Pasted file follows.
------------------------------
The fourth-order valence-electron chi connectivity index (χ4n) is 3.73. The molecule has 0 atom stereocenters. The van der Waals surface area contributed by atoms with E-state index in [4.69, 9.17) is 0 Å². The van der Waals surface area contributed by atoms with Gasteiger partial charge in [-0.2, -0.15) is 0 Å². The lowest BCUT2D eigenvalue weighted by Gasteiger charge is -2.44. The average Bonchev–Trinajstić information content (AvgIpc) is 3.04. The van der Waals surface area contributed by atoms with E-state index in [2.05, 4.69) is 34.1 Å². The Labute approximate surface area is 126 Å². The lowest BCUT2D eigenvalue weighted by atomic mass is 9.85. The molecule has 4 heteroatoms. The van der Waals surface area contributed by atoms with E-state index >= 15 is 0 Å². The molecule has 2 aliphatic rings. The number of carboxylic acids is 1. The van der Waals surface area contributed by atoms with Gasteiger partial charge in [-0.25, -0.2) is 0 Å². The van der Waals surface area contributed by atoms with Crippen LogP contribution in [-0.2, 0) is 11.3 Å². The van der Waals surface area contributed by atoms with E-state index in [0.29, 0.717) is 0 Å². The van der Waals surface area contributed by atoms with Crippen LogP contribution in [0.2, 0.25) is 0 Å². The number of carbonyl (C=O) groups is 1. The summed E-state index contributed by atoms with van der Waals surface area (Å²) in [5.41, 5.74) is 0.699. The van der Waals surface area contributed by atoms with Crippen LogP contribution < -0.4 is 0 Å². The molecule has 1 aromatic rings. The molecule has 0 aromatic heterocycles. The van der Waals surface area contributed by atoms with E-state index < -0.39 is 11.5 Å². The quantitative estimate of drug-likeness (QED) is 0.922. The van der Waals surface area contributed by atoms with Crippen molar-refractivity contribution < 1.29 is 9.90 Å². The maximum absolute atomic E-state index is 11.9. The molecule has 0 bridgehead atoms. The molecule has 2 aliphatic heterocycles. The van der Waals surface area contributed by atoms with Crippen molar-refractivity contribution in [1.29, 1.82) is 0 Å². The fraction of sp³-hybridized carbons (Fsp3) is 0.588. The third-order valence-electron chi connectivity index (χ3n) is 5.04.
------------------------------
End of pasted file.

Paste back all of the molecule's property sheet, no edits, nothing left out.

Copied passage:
The fourth-order valence-electron chi connectivity index (χ4n) is 3.73. The molecule has 0 atom stereocenters. The van der Waals surface area contributed by atoms with E-state index in [4.69, 9.17) is 0 Å². The van der Waals surface area contributed by atoms with Gasteiger partial charge in [-0.2, -0.15) is 0 Å². The lowest BCUT2D eigenvalue weighted by Gasteiger charge is -2.44. The average Bonchev–Trinajstić information content (AvgIpc) is 3.04. The van der Waals surface area contributed by atoms with E-state index in [2.05, 4.69) is 34.1 Å². The Labute approximate surface area is 126 Å². The lowest BCUT2D eigenvalue weighted by atomic mass is 9.85. The molecule has 4 heteroatoms. The van der Waals surface area contributed by atoms with E-state index >= 15 is 0 Å². The molecule has 2 aliphatic rings. The number of carboxylic acids is 1. The van der Waals surface area contributed by atoms with Gasteiger partial charge in [-0.25, -0.2) is 0 Å². The van der Waals surface area contributed by atoms with Crippen LogP contribution in [-0.2, 0) is 11.3 Å². The van der Waals surface area contributed by atoms with E-state index in [0.29, 0.717) is 0 Å². The van der Waals surface area contributed by atoms with Crippen LogP contribution in [0.2, 0.25) is 0 Å². The number of carbonyl (C=O) groups is 1. The summed E-state index contributed by atoms with van der Waals surface area (Å²) in [5.41, 5.74) is 0.699. The van der Waals surface area contributed by atoms with Crippen LogP contribution < -0.4 is 0 Å². The molecule has 1 aromatic rings. The molecule has 0 aromatic heterocycles. The van der Waals surface area contributed by atoms with E-state index < -0.39 is 11.5 Å². The quantitative estimate of drug-likeness (QED) is 0.922. The van der Waals surface area contributed by atoms with Crippen molar-refractivity contribution < 1.29 is 9.90 Å². The maximum absolute atomic E-state index is 11.9. The molecule has 0 bridgehead atoms. The molecule has 2 aliphatic heterocycles. The van der Waals surface area contributed by atoms with Crippen molar-refractivity contribution in [1.29, 1.82) is 0 Å². The fraction of sp³-hybridized carbons (Fsp3) is 0.588. The third-order valence-electron chi connectivity index (χ3n) is 5.04.